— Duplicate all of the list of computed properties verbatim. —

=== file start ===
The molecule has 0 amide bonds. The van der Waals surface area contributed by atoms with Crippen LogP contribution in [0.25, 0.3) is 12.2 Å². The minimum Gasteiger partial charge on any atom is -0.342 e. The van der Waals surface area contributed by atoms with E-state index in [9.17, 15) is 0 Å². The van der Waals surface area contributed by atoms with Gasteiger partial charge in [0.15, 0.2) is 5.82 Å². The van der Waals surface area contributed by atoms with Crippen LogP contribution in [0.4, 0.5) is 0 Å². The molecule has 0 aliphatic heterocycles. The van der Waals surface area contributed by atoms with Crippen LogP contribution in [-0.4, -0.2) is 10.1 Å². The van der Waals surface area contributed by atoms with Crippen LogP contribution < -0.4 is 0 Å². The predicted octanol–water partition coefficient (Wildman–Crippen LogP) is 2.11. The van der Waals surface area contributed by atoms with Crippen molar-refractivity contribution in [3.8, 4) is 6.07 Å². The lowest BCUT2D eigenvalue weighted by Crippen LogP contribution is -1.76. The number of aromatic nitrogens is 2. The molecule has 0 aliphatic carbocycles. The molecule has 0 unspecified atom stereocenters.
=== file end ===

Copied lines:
The molecule has 0 amide bonds. The van der Waals surface area contributed by atoms with Crippen LogP contribution in [0.25, 0.3) is 12.2 Å². The minimum Gasteiger partial charge on any atom is -0.342 e. The van der Waals surface area contributed by atoms with E-state index in [9.17, 15) is 0 Å². The van der Waals surface area contributed by atoms with Gasteiger partial charge in [0.15, 0.2) is 5.82 Å². The van der Waals surface area contributed by atoms with Crippen LogP contribution in [0.4, 0.5) is 0 Å². The molecule has 0 aliphatic heterocycles. The van der Waals surface area contributed by atoms with Crippen LogP contribution in [-0.4, -0.2) is 10.1 Å². The van der Waals surface area contributed by atoms with Crippen LogP contribution < -0.4 is 0 Å². The predicted octanol–water partition coefficient (Wildman–Crippen LogP) is 2.11. The van der Waals surface area contributed by atoms with Crippen molar-refractivity contribution in [3.8, 4) is 6.07 Å². The lowest BCUT2D eigenvalue weighted by Crippen LogP contribution is -1.76. The number of aromatic nitrogens is 2. The molecule has 0 aliphatic carbocycles. The molecule has 0 unspecified atom stereocenters.